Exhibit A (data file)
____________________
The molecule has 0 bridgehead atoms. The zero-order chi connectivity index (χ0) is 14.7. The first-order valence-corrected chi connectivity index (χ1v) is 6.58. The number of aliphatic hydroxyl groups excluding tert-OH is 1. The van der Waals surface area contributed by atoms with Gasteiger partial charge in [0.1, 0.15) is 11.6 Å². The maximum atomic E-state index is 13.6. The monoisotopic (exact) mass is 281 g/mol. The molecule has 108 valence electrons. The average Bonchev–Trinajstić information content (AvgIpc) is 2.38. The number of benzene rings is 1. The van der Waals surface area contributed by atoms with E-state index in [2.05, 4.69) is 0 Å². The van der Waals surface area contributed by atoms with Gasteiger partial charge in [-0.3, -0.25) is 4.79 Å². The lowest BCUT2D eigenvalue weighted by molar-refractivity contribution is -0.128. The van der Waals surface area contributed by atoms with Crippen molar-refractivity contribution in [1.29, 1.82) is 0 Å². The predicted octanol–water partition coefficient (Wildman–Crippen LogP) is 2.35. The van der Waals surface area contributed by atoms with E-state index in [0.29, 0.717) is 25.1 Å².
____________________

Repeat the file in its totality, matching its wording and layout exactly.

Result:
The molecule has 0 bridgehead atoms. The zero-order chi connectivity index (χ0) is 14.7. The first-order valence-corrected chi connectivity index (χ1v) is 6.58. The number of aliphatic hydroxyl groups excluding tert-OH is 1. The van der Waals surface area contributed by atoms with Gasteiger partial charge in [0.1, 0.15) is 11.6 Å². The maximum atomic E-state index is 13.6. The monoisotopic (exact) mass is 281 g/mol. The molecule has 108 valence electrons. The average Bonchev–Trinajstić information content (AvgIpc) is 2.38. The number of benzene rings is 1. The van der Waals surface area contributed by atoms with E-state index in [2.05, 4.69) is 0 Å². The van der Waals surface area contributed by atoms with Gasteiger partial charge in [-0.3, -0.25) is 4.79 Å². The lowest BCUT2D eigenvalue weighted by molar-refractivity contribution is -0.128. The van der Waals surface area contributed by atoms with Crippen molar-refractivity contribution in [1.29, 1.82) is 0 Å². The predicted octanol–water partition coefficient (Wildman–Crippen LogP) is 2.35. The van der Waals surface area contributed by atoms with E-state index in [0.29, 0.717) is 25.1 Å².